Associate Technical Director, Crisis Response

  • Mid-level, Full-time staff position
  • Posted on 18 September 2020
  • Washington, D.C., District of Columbia, United States
  • Closing on 18 October 2020
  • Current

Job Description

Job Summary:

The Associate Director for Crisis Response is a senior member of the Crisis Response Team (CRT) and supervises all technical leads to ensure programs are being implemented effectively and efficiently in accordance with donor guidelines. This position serves as the principal point of contact with host government stakeholders during start up activities to ensure proper coordination and communication. They lead the first phase of operations in emergency response contexts, and will be responsible for leading assessment of humanitarian needs and risks, designing interventions and overall response strategy that leads to proposal development. They lead all programmatic/operational and startup/ project launch activities. While based in Washington DC, the incumbent will be expected to deploy to the field for approximately 50% of work time, often to austere and/or insecure locations with minimal infrastructure or amenities.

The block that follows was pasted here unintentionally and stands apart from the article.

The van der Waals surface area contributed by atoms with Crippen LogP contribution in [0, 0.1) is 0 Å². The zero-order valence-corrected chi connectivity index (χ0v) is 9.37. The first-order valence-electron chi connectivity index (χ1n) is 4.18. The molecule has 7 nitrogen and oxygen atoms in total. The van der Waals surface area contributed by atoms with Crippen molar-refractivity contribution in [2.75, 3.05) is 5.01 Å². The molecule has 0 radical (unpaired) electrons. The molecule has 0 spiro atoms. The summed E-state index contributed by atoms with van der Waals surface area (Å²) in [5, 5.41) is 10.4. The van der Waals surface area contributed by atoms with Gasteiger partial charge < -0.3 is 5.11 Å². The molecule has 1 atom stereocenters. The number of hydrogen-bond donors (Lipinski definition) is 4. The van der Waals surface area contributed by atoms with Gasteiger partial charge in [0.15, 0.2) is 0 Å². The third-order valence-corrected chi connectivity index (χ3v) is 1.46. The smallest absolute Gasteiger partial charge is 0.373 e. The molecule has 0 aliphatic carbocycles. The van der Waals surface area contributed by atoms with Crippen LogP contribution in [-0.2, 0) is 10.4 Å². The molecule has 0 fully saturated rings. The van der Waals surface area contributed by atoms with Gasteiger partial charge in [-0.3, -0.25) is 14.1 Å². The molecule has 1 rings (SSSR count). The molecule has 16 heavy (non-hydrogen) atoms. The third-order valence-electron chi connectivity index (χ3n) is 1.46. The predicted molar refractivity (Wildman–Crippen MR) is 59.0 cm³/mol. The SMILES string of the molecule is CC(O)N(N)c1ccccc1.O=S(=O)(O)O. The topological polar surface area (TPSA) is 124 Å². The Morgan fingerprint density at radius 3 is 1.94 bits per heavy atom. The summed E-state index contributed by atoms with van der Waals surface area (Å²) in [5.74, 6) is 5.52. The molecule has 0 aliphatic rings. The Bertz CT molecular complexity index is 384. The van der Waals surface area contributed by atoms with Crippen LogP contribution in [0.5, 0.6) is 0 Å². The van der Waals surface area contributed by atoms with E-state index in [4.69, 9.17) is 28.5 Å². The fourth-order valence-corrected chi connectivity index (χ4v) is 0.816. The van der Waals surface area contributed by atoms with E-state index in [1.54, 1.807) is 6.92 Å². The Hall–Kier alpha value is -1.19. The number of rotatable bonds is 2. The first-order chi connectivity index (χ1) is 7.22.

Key Responsibilities Include:

Program Quality Oversight (40%)

  • Responsible for ensuring high quality of programming that is aligned with global humanitarian cluster technical standards and best practices.
  • Lead FHI 360 humanitarian responses, from the assessment of emergency needs through the design and implementation of projects.
  • Lead in development and refinement of FHI 360 set of standardized tools (rapid assessments in key sectors, concept design and presentation, and other documents to facilitate a standardized approach to humanitarian response). One of the key products to maintain and keep up to date will be – Crisis Response Toolkit.
  • Manage Technical Advisors, set workplans, performance goals and programming standards and ensure proper support is sourced for the field operations. Coordinate technical deliverables, undertaking technical assignments, reviewing scopes of work, and helping staff apply sound technical practices.